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Old 03-29-2008, 03:51 PM   #1
soplin
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GNOME Links


Suppose there are two home users, A and B, and each of these members have folders they'd like to share with one another without making copies, how could they achieve that?

I thought of using links, but GNOME links requires a file to be created in the other user's home, which is restricted by an Access Files only mode and so that can't be done.

thank you
 
Old 03-29-2008, 04:00 PM   #2
jay73
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Create a common directory owned by either and create a group that is shared by both. You may still need to chmod it a bit to make it writable by both (in general, chmod 775 for the directory, chmod 664 for the files).

Last edited by jay73; 03-29-2008 at 04:04 PM.
 
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Old 03-29-2008, 04:12 PM   #3
soplin
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Perhaps users A and B do not want the other user changing stuff, but just be able to access the files.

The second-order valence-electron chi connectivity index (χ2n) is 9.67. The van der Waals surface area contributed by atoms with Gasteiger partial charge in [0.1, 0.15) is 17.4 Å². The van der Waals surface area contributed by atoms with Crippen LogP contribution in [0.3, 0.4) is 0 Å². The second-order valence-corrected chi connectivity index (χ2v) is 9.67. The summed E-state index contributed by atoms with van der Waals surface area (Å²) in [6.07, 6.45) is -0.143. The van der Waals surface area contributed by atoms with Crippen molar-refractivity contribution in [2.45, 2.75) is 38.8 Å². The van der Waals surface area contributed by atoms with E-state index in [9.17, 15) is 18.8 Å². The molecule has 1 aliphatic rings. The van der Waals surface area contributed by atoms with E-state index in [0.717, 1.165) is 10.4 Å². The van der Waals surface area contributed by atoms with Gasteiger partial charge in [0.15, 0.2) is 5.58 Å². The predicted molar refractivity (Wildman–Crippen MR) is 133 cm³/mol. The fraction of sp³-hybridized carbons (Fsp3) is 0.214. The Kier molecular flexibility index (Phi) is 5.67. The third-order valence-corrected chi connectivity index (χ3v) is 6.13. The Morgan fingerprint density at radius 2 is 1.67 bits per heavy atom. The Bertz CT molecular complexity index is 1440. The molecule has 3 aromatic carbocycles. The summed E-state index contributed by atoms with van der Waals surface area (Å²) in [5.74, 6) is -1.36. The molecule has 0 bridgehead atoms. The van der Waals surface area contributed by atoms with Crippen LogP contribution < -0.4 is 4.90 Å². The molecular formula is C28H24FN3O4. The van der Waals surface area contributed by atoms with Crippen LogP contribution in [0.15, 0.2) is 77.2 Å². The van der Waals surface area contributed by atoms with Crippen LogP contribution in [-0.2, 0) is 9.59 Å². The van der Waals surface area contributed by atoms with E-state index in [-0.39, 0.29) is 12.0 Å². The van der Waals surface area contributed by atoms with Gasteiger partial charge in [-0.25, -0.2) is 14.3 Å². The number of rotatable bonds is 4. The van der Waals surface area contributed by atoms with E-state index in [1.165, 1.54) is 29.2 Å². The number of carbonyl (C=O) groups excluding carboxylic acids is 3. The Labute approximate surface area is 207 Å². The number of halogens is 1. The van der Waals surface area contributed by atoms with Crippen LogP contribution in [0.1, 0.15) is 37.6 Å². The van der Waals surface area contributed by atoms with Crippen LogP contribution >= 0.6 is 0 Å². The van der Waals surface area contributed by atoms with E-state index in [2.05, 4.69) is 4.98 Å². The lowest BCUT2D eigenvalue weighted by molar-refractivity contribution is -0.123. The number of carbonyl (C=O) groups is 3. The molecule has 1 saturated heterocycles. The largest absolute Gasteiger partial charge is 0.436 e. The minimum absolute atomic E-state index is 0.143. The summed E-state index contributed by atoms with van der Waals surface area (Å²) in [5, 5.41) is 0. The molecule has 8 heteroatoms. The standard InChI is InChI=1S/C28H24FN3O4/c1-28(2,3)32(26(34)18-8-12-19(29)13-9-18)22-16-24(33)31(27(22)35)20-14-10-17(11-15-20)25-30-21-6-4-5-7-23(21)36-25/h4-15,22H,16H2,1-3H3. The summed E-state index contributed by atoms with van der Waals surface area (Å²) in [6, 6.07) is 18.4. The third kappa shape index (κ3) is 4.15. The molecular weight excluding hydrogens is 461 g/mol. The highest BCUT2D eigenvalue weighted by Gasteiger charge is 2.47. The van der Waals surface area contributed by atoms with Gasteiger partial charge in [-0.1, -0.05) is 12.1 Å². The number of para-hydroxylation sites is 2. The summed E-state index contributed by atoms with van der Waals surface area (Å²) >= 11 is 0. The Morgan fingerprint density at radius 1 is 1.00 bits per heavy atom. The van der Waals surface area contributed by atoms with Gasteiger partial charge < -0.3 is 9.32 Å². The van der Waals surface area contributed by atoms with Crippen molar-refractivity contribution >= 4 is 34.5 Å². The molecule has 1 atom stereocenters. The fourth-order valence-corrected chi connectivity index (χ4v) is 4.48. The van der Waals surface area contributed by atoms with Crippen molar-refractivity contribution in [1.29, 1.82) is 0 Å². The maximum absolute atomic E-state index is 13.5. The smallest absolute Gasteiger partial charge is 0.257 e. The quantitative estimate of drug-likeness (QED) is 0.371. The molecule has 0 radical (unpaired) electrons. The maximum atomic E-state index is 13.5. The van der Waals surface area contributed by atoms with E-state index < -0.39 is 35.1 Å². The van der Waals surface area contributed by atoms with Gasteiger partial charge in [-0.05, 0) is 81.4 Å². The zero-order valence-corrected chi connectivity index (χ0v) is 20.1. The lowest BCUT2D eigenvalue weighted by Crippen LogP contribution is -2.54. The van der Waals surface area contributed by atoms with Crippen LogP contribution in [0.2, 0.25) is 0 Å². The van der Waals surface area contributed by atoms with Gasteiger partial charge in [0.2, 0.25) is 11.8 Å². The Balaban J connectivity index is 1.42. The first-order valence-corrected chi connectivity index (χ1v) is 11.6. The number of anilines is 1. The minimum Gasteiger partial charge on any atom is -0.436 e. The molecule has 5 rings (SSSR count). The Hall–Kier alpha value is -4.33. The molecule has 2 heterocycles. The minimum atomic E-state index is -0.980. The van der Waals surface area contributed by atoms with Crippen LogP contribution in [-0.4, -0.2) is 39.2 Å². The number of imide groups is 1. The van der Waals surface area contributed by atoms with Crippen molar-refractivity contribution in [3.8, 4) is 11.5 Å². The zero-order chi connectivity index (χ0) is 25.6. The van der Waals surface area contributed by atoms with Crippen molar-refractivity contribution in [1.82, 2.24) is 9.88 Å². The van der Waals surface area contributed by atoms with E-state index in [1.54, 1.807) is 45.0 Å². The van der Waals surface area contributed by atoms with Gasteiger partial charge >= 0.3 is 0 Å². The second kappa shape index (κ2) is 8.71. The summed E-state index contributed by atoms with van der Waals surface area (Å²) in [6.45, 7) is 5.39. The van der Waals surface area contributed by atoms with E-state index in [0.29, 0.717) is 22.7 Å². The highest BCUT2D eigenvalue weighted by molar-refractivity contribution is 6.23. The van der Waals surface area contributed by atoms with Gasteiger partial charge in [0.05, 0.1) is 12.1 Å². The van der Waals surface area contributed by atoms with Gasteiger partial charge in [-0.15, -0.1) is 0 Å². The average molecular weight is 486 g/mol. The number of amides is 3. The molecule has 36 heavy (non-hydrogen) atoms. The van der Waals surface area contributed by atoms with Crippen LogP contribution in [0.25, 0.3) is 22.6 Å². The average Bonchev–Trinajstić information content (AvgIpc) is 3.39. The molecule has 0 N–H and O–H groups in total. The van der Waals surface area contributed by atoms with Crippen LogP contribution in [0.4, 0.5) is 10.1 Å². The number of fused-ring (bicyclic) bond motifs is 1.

On relatively the same topic, how would could I make a folder that allows a user to add files, create folders, access files, but not delete or modify anything that has been added or created?

thanks
 
Old 03-29-2008, 06:05 PM   #4
jay73
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You would have to use the sticky bit to prevent users from removing files in that case. You can prevent writing to / modifying a file by denying members of the group write permissions on the file(s) (chmod 644, which is the default).
 
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Old 03-29-2008, 10:57 PM   #5
soplin
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Thank you for the responses.
This still doesn't fix what I'm trying to do.

I'm trying to create a neutral folder, and user A and B can both create and put files into this folder. A can modify and delete A stuff and B can modify and delete B stuff. The two can do things like read files and folders, of each other's stuff if and only if they allow it.

thanks
 
Old 03-30-2008, 02:17 PM   #6
soplin
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I found the answer to this problem. Thank you jay73!

As root, you create a folder and a group.
The owner of that folder is to be that new group.
One assigns users to that group.

chmod o+t folder
This makes it so that anyone part of that group can add, delete and write their own files and directories with their own permissions.

Wonderful!
 
  


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